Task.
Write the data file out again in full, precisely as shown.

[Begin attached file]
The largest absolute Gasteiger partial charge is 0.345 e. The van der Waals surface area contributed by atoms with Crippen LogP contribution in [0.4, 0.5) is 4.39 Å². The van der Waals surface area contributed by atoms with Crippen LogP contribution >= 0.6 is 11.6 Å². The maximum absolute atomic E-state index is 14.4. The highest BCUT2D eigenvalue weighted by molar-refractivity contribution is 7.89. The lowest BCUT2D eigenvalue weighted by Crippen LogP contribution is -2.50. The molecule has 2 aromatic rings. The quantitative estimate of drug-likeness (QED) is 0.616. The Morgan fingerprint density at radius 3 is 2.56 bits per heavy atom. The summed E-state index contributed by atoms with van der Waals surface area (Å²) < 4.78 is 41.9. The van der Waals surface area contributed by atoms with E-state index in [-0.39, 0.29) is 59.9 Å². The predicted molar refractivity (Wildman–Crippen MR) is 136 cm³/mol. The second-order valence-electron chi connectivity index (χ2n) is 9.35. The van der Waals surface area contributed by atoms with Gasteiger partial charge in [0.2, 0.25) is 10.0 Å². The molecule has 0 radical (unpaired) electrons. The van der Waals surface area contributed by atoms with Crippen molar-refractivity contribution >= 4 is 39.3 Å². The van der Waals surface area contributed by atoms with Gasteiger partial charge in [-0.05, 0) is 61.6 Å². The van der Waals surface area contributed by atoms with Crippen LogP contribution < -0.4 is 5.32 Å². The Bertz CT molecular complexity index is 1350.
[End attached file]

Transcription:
The largest absolute Gasteiger partial charge is 0.345 e. The van der Waals surface area contributed by atoms with Crippen LogP contribution in [0.4, 0.5) is 4.39 Å². The van der Waals surface area contributed by atoms with Crippen LogP contribution >= 0.6 is 11.6 Å². The maximum absolute atomic E-state index is 14.4. The highest BCUT2D eigenvalue weighted by molar-refractivity contribution is 7.89. The lowest BCUT2D eigenvalue weighted by Crippen LogP contribution is -2.50. The molecule has 2 aromatic rings. The quantitative estimate of drug-likeness (QED) is 0.616. The Morgan fingerprint density at radius 3 is 2.56 bits per heavy atom. The summed E-state index contributed by atoms with van der Waals surface area (Å²) < 4.78 is 41.9. The van der Waals surface area contributed by atoms with E-state index in [-0.39, 0.29) is 59.9 Å². The predicted molar refractivity (Wildman–Crippen MR) is 136 cm³/mol. The second-order valence-electron chi connectivity index (χ2n) is 9.35. The van der Waals surface area contributed by atoms with Gasteiger partial charge in [0.2, 0.25) is 10.0 Å². The molecule has 0 radical (unpaired) electrons. The van der Waals surface area contributed by atoms with Crippen molar-refractivity contribution >= 4 is 39.3 Å². The van der Waals surface area contributed by atoms with Gasteiger partial charge in [-0.05, 0) is 61.6 Å². The van der Waals surface area contributed by atoms with Crippen LogP contribution < -0.4 is 5.32 Å². The Bertz CT molecular complexity index is 1350.